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One of the most hated classes ever to come to Georgia Tech was Drownproofing. It was a class thought up by Professor Fred R. Lanoue of Georgia Tech. Mr. Lanoue has said of the program "Anyone who uses the water for either recreation or work owes it to himself and his family to learn to protect himself in the water ...What we're trying to accomplish is a change from fear of the water to respect for the water..." [1]


Professor Fred R. Lanoue

As the Georgia Tech swimming coach, Professor Fred R. Lanoue saw that there was a need for a new swimming program to be implemented. Mr. Lanoue approached the planning of a new swimming program from an engineering stand point and centered it around the 3 basic objectives of swimming: staying afloat, how to swim towards shore, and how to overcome obstacles. His ultimate solution to this problem was drownproofing, which became a revolutionary swimming method. Drownproofing can be described as "the most unattractive possible swimming method", but it can certainly save lives. [2] As a prerequisite to graduate from Georgia Tech, all students had to take Mr. Lanoue's class to be drownproofed. Failure to pass the test would lead to a late graduation. In the course of time that this program was implemented, some 15,000 students were drownproofed.

The Method


The method for drownproofing consisted of floating face down for 10 second intervals and bobbing up for 2 seconds worth of breathing air. Most people want to keep their head above water, but this method shows that if a person keeps their head in the water, it reduces the above surface weight from around 15 to 3 pounds. This weight difference saves necessary and important energy needed if one were stranded in the water. Another way to take care of the weight problem is using a sideways movement to bob the head out of the water to get a breath of air expelling less energy. In an experiment, 60 poor swimmers participated in being drownproofed. A third of them had their wrists tied behind their backs and another third had their legs tied. Using the drownproofing method the average quitting time in the water was 4 hours and 40 minutes. Also, 16 of the 60 swimmers reached a maximum of 8 hours of time in the water. This experiment proved that even poor swimmers, using this method, could survive a long time in the water. It also proved that cramps and rough waters could be overcome by teaching students to swim with 2 or more of their limbs tied up. Mr. Lanoue has often said that from all his experience in drownproofing, even people who could not stay afloat for 10 minutes could stay afloat for hours with his program.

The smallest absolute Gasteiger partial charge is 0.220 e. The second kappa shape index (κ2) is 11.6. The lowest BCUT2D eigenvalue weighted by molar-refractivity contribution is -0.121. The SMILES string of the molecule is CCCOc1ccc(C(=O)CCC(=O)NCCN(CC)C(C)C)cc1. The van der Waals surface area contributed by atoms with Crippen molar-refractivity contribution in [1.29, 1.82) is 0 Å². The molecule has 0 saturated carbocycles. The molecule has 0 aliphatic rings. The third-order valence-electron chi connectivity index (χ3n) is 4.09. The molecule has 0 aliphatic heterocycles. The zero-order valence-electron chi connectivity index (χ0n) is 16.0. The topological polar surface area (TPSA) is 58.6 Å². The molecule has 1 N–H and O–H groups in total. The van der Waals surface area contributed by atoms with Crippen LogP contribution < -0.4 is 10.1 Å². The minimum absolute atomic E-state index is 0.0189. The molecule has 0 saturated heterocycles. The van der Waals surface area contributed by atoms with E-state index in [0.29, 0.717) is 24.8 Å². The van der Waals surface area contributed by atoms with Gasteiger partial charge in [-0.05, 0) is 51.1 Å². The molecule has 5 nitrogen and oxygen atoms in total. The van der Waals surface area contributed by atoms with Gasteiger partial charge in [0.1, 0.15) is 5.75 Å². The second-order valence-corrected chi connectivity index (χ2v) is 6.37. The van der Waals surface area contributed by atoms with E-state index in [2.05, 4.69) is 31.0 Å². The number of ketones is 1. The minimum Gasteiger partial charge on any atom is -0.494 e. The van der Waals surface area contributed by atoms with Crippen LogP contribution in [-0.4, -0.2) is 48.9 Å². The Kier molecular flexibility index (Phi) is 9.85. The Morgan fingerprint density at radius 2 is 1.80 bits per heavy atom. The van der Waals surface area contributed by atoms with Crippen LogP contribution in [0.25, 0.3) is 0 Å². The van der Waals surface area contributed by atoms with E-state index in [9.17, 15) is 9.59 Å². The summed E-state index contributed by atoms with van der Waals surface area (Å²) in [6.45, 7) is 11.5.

Ramblin' Wrecks are Drownproofed

As it has been stated before, Georgia Tech thought so much of the program that they required each student to pass the 22 hour course before graduation. It should be noted that an average of 3 diplomas were held up each year until the swimming credits were fulfilled. Around Tech's campus, the upperclassmen would often joke around with the freshmen saying "you just wait until that baldheaded swimming instructor [Mr. Lanoue] ties you up and throws you into the deep end of the pool." The last time Georgia Tech required the course was the summer of 1987. However, the Navy has adopted a part of the drownproofing technique in its training.


  1. Lanoue 'Drownproofs' 15,000 Techmen by Rob Willimon In Archives of Georgia Institute of Technology . Retrieved November 14, 2010 DrownProofing GTA Subject File
  2. Lanoue 'Drownproofs' 15,000 Techmen by Rob Willimon In Archives of Georgia Institute of Technology . Retrieved November 14, 2010 DrownProofing GTA Subject File
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